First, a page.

5 Hot Takes from AWS re:Inforce 2022

July 29, 2022 Sam Flaster

5 Hot Takes from AWS re:Inforce 2022

The city of Boston was hot this July – and we’re not just talking about record-breaking temperatures. The cybersecurity community showed up and turned up the heat, exploring Identity Security-fueled strategies at CyberArk Impact, then advancing critical cloud conversations on identity, security and privacy at AWS re:Inforce. With so many burning topics on our minds, we’re coming in hot with five key takeaways from AWS’ annual cybersecurity conference.

1. Identity Security is the Core of Cloud Security

“Identity,” as Karen Haberkorn, director of product management for AWS IAM, described it, “is any uniquely recognizable entity that requires access to [AWS] resources.” Your cloud or hybrid architecture is sure to be crowded with identities – from human identities like internal employees and third-party vendors to machine identities like service accounts or AWS Lambda serverless functions. Any of these identities can be exploited to gain access to critical cloud infrastructure, steal or alter sensitive data, or interrupt cloud-hosted services. The message was clear: Identity is the core of cloud security.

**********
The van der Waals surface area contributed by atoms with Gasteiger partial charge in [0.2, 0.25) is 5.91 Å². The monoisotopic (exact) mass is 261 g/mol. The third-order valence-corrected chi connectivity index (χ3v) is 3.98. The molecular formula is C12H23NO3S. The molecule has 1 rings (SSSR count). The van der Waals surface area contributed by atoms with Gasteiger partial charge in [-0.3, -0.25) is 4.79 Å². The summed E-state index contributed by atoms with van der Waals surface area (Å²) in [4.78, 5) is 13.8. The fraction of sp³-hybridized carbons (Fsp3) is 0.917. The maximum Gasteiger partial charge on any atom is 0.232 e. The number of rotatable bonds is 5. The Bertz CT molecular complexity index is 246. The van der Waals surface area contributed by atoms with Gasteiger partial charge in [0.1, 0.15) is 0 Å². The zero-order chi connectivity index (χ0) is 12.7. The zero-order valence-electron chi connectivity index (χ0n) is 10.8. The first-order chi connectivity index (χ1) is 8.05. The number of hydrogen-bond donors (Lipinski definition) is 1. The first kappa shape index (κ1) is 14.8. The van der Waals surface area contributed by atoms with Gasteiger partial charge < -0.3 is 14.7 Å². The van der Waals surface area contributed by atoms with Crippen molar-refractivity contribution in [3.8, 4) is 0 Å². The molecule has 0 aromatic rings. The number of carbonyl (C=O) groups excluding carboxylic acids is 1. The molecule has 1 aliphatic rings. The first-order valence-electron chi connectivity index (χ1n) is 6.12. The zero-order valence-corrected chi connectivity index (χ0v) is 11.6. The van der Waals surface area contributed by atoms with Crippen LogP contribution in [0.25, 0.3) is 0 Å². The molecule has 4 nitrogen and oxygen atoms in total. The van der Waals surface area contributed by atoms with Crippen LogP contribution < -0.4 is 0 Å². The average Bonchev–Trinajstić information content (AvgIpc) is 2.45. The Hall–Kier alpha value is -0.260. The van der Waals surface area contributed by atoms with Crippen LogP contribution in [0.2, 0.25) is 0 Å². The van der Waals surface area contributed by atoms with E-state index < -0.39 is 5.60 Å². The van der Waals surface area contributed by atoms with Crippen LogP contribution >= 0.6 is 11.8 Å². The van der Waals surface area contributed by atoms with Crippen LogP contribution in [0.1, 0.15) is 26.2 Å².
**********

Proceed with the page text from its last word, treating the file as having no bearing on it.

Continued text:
Haberkorn stressed fundamental Identity Security best practices worth repeating: Federate human access, require multi-factor authentication (MFA), apply least privilege least privilege permissions, rotate access keys regularly, safeguard root user credentials, and regularly review and remove unused access. Many presenters echoed this guidance, while emphasizing consistency, simplification and granularity as keys to strong identity-based security, access control and resource management.

2. Least Privilege Access Is Essential – and It Must Balance with Business Needs

AWS Chief Security Officer Stephen Schmidt believes that “who has access to what, and why?” is one of the most important security questions. “An overly permissive environment guarantees you headaches,” agreed AWS CISO CJ Moses. Why? Because “humans and data don’t mix!” Having a least privilege scheme is a non-negotiable defense-in-depth mechanism – now more than ever, given the key roles of lateral movement and privilege escalation in ransomware and software supply chain attacks.

Moses pointed out the central role of just-in-time provisioning in a least privilege model, as always-on, standing access presents notable risk. “If you’re on vacation, your access should be as well,” he noted. Further guidance from AWS leadership on restricting access to sensitive resources based on user location drove this point home. But don’t jump into privileged access management without a plan, cautioned a speaker from a major financial institution. Long-term security controls cannot be exclusively tied to short-term organizational structures. Security needs a stable foundation, it needs to strike the right balance between control and flexibility, and it needs a solid roadmap.

3. You Can’t Buy Zero Trust — Defense in Depth Is How to Get There